The Week in Review provides an overview of the past week’s top health care content, including industry news and trends, Mayo Clinic and Mayo Medical Laboratories news, and upcoming events.
Trump Signs Bill Helping Vets Get Access to Private Medical Care
President Trump signed into law a bill providing over $2 billion to open new Veterans Affairs department medical facilities and fund care for veterans seeking medical care outside the government system on Saturday. Via Washington Examiner.
High Anxiety for Insurers on Obamacare Deadline
Insurers are grappling with a serious predicament in finalizing how much their health plans will cost, even after a three-week extension from the Trump administration. The new September 5 deadline gives carriers more time to tweak their premiums for HealthCare.gov in a year where uncertainty surrounding the law has reached a new high. Via The Hill.
Climbing Cost of Decades-Old Drugs Threatens to Break Medicaid Bank
Skyrocketing price tags for new drugs to treat rare diseases have stoked outrage nationwide. But hundreds of old, commonly used drugs cost the Medicaid program billions of extra dollars in 2016 vs. 2015, a Kaiser Health News data analysis shows. Eighty of the drugs—some generic and some still carrying brand names—proved more than two decades old. Via Kaiser Health News.
Trump Is Declaring a National Emergency over Opioid Epidemic
President Donald Trump said that he will declare a national emergency over the opioid epidemic. “It’s a national emergency. We’re going to spend a lot of time, a lot of effort, and a lot of money on the opioid crisis,” Trump told reporters. “It is a serious problem, the likes of which we’ve never had. You know, when I was growing up, they had LSD, and they had certain generations of drugs. There’s never been anything like what’s happened to this country over the last four or five years.” Via Vox.
The Cost of Treating Opioid Overdose Victims Is Skyrocketing
The cost of treating opioid overdose victims in hospital intensive care units jumped 58% in a seven-year span, according to a new study that concludes increasingly sick patients are placing a greater strain on an overmatched health care system. Via STAT.
With Drug Overdoses Soaring, States Limit the Length of Painkiller Prescriptions
States are enacting strict limits on the number of powerful prescription painkillers doctors can prescribe, a move that many believe will help fight the opioid crisis but has raised alarms among some physicians. At least 17 states have enacted rules to curb the number of painkillers doctors can prescribe. Some, including Arizona, Connecticut, Delaware, Massachusetts, New Jersey, and Ohio, have passed laws limiting the duration of initial opioid prescriptions to five or seven days. Others are passing dosage limits. In Kentucky, a law went into effect last month capping opioid prescriptions for acute pain to three days. Via Washington Post.
Health Insurers Seek Higher Rates for Minnesota Small Businesses
Small business health plans in Minnesota could be facing double-digit premium increases next year, with some insurers saying that enrollees are consuming more care just as medical costs are rising. The number of those potentially affected by proposed increases is about 160,000. Preliminary figures released this month are rekindling fears that some small businesses might drop group coverage altogether, but such moves could be tough in a tight labor market where employers use health benefits to compete for talent. The state’s four largest health insurers for small businesses are proposing average increases that range from 8 to 17%, a slightly higher range than 2017 rate proposals that resulted in an overall average increase of nearly 10% after reviews by regulators. The state Commerce Department is scheduled to release final rates by October 2. Via Star Tribune.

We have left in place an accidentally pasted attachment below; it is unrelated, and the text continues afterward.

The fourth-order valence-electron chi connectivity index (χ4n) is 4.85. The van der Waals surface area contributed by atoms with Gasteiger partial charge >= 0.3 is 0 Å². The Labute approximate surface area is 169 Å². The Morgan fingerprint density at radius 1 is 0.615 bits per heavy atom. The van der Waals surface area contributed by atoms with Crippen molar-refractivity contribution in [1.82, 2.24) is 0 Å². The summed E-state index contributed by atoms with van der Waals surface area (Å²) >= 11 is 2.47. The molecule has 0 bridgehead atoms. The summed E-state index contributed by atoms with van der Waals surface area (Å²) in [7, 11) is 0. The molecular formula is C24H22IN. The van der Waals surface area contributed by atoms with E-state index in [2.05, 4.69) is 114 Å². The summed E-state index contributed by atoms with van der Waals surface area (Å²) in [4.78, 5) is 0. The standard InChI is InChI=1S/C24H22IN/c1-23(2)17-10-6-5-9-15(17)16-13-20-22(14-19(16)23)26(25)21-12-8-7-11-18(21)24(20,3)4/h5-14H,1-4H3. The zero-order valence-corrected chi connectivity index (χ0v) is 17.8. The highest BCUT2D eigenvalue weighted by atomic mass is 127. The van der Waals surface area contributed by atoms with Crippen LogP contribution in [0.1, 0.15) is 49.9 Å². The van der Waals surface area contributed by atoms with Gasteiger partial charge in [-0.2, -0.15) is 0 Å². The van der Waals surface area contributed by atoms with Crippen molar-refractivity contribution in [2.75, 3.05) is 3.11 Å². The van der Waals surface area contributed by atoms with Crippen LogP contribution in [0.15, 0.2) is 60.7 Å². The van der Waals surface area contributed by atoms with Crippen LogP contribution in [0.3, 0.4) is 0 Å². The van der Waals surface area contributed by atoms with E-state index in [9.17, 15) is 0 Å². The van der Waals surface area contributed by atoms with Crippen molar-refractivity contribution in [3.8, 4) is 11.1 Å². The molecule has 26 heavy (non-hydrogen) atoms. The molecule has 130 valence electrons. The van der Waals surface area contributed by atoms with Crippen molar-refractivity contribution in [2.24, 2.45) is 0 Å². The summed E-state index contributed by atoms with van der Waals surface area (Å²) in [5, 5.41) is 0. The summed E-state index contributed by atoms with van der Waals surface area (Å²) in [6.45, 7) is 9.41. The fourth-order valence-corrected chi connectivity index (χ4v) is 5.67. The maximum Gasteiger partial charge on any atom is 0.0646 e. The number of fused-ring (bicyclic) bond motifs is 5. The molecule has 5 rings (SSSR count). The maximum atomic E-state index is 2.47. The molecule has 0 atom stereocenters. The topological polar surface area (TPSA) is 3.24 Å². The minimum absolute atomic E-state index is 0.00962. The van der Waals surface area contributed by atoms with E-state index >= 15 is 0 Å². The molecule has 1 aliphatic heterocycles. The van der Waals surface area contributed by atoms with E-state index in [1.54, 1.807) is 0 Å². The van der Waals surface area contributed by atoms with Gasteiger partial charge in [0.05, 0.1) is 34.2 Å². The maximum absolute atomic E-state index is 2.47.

"Right to Try" Bill Could Face Slower Action in House
A Senate-passed bill intended to help dying patients access experimental drugs will likely face lengthier deliberations in the House. While the Senate fast-tracked the bill on August 3, the House will likely subject it to a hearing and markup before bringing it up to a vote, according to congressional aides and a lobbyist. Via Roll Call.
FDA Addressing Racial Disparity in Patients Enrolled in Clinical Trials
Earlier this year, some were outraged when there were no women and few minorities among the 13 senators working on the Senate’s plan to repeal and replace the Affordable Care Act, or Obamacare. It turns out, equal representation in health care issues also extends to the health care trials and studies that determine what treatments are approved by the Food and Drug Administration. Via KJZZ.
Trump Names Tomas Philipson as Second Member of Council of Economic Advisers
President Donald Trump named Tomas Philipson, an economist at the University of Chicago who has specialized in health care policy, to the three-member Council of Economic Advisers. Mr. Philipson briefly served as an adviser to the Trump transition team last fall on health care matters and was a senior economic adviser to the head of the Food and Drug Administration and the Centers for Medicare and Medicaid Services during the George W. Bush administration. Via Modern Healthcare.